In reply, the plaintiffs argue that it is the court's responsibility to interpret when a home rule unit may exercise its power under the constitution. They contend that our supreme court has ruled that where the regulation of a solid waste disposal site, or sanitary landfill, is, as here, a regional or statewide concern delegated to the EPA by the Act, that regulation is the sole province of the State and should not be interfered with by a home rule unit of local government, such as the County. The plaintiffs concede, however, that if the location and control of refuse disposal sites by home rule units is authorized by the constitution, then the County's other arguments are correct and the County is entitled to judgment.

The 1970 Constitution, as a response to some of the pressing local problems faced by this State, adopted the concept of "home rule." Article VII, section 6, the heart of the local government provision, provides:

"Except as limited by this Section, a home rule unit may exercise any power and perform any function pertaining to its government and affairs including, but not limited to, the power to regulate for the protection of the public health, safety, morals and welfare; to license; to tax; and to incur debt."

The purpose of home rule was to expand the previously narrow scope of authority of home rule units such as Cook County. (Minetz, Recent Illinois Supreme Court Decisions Concerning the Authority of Home Rule Units to Control Local Environmental Problems, 26 De Paul L. Rev. 306, 307 (1977).) And the convention evinced its intent that the idea of home rule be a key weapon in the battle against pollution, noise, inadequate garbage disposal, inefficient planning and zoning, and the myriad other problems confronting citizens and government officials by conferring upon home rule units a grant of authority which probably was the broadest in the nation. (See Parkhurst, Article VII — Local Government, 52 Chi. B. Rec. 94, 99 (1970).) Clearly, in adopting home rule, the framers of the new constitution intended to reverse the presumption against local authority, and establish a new presumption in favor of municipal and county rule. 26 De Paul L. Rev. 306, 308.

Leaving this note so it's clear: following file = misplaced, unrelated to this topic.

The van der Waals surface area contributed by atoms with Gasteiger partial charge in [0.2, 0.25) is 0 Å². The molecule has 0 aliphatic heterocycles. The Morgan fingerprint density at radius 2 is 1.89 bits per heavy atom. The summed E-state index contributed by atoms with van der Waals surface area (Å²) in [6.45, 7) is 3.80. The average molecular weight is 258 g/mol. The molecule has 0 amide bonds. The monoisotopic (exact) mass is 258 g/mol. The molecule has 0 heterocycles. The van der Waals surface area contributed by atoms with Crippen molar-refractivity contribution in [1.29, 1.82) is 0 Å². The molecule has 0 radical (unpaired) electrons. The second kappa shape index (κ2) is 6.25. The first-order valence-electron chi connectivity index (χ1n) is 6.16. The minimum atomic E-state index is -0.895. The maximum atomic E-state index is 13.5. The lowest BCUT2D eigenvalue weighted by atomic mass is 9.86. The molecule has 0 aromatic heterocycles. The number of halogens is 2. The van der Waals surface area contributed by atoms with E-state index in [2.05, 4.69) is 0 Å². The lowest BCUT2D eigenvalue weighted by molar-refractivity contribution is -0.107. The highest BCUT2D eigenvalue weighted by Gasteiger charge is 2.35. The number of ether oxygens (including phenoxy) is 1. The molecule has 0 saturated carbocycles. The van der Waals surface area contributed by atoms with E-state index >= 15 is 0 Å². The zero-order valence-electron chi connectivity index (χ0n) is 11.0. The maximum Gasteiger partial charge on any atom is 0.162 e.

In the years since the home rule provisions were adopted, however, controversy about the proper relationship between the State government and a home rule unit, and the State and its agencies, has arisen. Specifically, in the environmental setting, the questions have been whether the Act has preempted the rights of home rule units to legislate on issues with environmental impact, and whether the broad grant of power given the home rule units includes the power to legislate on environmental problems. 26 De Paul L. Rev. 306, 309.

Although in City of Chicago v. Pollution Control Board (1974), 59 Ill.2d 484, 322 N.E.2d 11, the supreme court held that the City of Chicago was obligated to comply with the Act, the court at the same time noted:

"[I]t was not the intention of the [constitutional convention] committee that the local government units be prohibited from acting in this field. It was instead the intention of the committee that under the leadership of the General Assembly the intergovernmental efforts complement one another.

[A] local governmental unit may legislate concurrently with the General Assembly on environmental control." (City of Chicago, at 488-89.)

The supreme court reaffirmed its position that the State and home rule units could legislate concurrently on environmental problems twice in the following year in Mulligan v. Dunne (1975), 61 Ill.2d 544, 338 N.E.2d 6, and Ampersand, Inc. v. Finley (1975), 61 Ill.2d 537, 338 N.E.2d 15.

The same year, though in Carlson v. Village of Worth (1975), 62 Ill.2d 406, 409, 343 N.E.2d 493, a case involving a village which was not a home rule entity, the majority opinion stated that the court's statement quoted above in City of Chicago was dictum. The court in Carlson strongly relied on its previous decision in O'Connor v. City of Rockford (1972), 52 Ill.2d 360, 288 N.E.2d 432 to reach this conclusion, and it rejected concurrent jurisdiction between a non-home-rule village, the Village of Worth, and the State; yet, ...